Back in the early days of automobiles, air-filled tires were simply a cushion to take a little bit of the jar and jounce out of treks across trails and cobblestone paths designed for horse and wagon. As cars progressed, the roads improved and so did tire technology. Eventually, as speeds increased and roads became smoother, wheel and tire balancing was addressed and greatly improved the ride. With the advent of radial tires, the smoothest behind-the-wheel experience was enjoyed, but as everything is new again today, rodders are returning to bias-ply tires to make their rides "period correct."

All those years of tire advancement have erased many of the techniques used to refine the balancing of bias-ply tires. One of those lost techniques is tire shaving. What the shaving process does is remove any excess material that would cause the tire not to be perfectly round, as the tolerances for bias-ply tires were never as tight as those of the modern radial tire. Just the slightest imperfection in a tire can cause an entire car to vibrate at speed, and over time, the problem only worsens as the tire beats itself against the pavement. Another technique that rodders are guilty of not adhering to is correct balancing. Many rodders have a strict "no external weights" policy, but without external weights it's impossible to correctly balance a wheel and tire package. A concession we found was to use the stick-on-style weights and hide them underneath a beauty ring or full hubcap instead of using the unsightly clip-on edge weights.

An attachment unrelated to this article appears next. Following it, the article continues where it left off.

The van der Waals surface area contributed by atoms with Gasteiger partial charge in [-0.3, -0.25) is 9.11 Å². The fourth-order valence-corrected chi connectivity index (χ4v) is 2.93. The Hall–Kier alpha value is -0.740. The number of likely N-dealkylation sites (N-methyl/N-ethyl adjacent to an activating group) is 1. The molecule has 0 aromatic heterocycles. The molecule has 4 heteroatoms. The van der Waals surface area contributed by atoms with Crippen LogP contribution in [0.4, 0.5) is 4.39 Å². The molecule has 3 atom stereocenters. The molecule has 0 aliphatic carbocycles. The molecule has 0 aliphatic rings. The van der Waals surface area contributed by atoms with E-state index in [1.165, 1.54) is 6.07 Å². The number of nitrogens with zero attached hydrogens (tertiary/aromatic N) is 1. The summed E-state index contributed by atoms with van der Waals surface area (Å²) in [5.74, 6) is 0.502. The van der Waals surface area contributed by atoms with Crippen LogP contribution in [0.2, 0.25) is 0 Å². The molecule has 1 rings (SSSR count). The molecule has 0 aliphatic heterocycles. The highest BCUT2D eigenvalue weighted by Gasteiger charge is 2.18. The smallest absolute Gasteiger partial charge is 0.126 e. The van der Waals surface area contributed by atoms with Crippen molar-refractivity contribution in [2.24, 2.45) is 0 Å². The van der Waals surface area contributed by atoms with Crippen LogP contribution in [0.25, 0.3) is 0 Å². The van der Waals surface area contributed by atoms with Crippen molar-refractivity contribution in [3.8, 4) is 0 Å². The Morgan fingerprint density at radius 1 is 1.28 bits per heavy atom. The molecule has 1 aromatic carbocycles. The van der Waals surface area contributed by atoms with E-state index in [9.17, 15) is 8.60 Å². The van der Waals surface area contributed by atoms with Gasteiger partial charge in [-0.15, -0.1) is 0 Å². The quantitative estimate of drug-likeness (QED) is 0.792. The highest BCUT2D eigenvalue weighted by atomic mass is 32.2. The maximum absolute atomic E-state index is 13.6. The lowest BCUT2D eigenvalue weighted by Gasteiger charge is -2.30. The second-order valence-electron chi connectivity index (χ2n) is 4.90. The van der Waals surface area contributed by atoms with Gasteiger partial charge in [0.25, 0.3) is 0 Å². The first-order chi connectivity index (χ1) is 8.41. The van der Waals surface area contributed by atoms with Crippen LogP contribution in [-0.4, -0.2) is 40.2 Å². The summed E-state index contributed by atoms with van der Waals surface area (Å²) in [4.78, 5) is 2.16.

For the balancing of our wheels and tires, we ran over to Nate Jones' shop in Signal Hill, California. Nate has long been the secret weapon of Bonneville, drag, and open-wheel racers who will stop at nothing to attain top speeds only possible with perfectly balanced wheels and tires. We had heard a few racers singing Nate's praises for what he had also done for their hot rods that were formerly hopping all over the road. We were having the same trouble with a freshly built roadster pickup running bias-ply tires, so we stopped by for a visit.

The results were even better than expected, with our tires now running as smooth as radials and balanced perfectly to remove any and all previous harmonics that had been rattling our bones anytime we attempted to bring the car up to speed.

You won't likely be able to find this service at any of the major tire chain locations, so check around in your area for a tire guru like Nate Jones, or give him a visit and tell him R&C sent ya.

SOURCE
Sacramento Vintage Ford
916-853-2244
www.vintageford.com
Wheel Vintiques
5-59/-251-6957
wheelvintiques.com
Nate Jones
1837 Reservoir Dr.
Signal Hill
CA  90777
Coker Tire
8-00/-251-6336
coker.com